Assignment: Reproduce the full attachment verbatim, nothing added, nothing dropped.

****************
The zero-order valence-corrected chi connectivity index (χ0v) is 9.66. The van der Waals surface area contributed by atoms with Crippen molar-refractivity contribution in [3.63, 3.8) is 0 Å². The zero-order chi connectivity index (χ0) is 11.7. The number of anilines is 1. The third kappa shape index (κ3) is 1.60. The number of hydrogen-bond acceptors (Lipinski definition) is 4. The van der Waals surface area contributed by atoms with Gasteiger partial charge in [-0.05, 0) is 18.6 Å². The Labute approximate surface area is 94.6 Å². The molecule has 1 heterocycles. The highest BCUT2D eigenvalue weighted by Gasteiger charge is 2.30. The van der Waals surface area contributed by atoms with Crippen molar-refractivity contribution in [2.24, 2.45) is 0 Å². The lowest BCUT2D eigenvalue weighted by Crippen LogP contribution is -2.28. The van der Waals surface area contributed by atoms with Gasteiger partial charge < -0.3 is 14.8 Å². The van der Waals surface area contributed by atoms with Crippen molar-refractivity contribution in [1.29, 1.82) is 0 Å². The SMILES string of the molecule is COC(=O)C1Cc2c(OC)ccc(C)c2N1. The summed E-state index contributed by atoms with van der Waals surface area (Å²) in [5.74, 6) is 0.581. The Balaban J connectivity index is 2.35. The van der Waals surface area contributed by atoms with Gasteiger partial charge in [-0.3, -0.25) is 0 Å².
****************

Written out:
The zero-order valence-corrected chi connectivity index (χ0v) is 9.66. The van der Waals surface area contributed by atoms with Crippen molar-refractivity contribution in [3.63, 3.8) is 0 Å². The zero-order chi connectivity index (χ0) is 11.7. The number of anilines is 1. The third kappa shape index (κ3) is 1.60. The number of hydrogen-bond acceptors (Lipinski definition) is 4. The van der Waals surface area contributed by atoms with Gasteiger partial charge in [-0.05, 0) is 18.6 Å². The Labute approximate surface area is 94.6 Å². The molecule has 1 heterocycles. The highest BCUT2D eigenvalue weighted by Gasteiger charge is 2.30. The van der Waals surface area contributed by atoms with Crippen molar-refractivity contribution in [2.24, 2.45) is 0 Å². The lowest BCUT2D eigenvalue weighted by Crippen LogP contribution is -2.28. The van der Waals surface area contributed by atoms with Gasteiger partial charge < -0.3 is 14.8 Å². The van der Waals surface area contributed by atoms with Crippen molar-refractivity contribution in [1.29, 1.82) is 0 Å². The SMILES string of the molecule is COC(=O)C1Cc2c(OC)ccc(C)c2N1. The summed E-state index contributed by atoms with van der Waals surface area (Å²) in [5.74, 6) is 0.581. The Balaban J connectivity index is 2.35. The van der Waals surface area contributed by atoms with Gasteiger partial charge in [-0.3, -0.25) is 0 Å².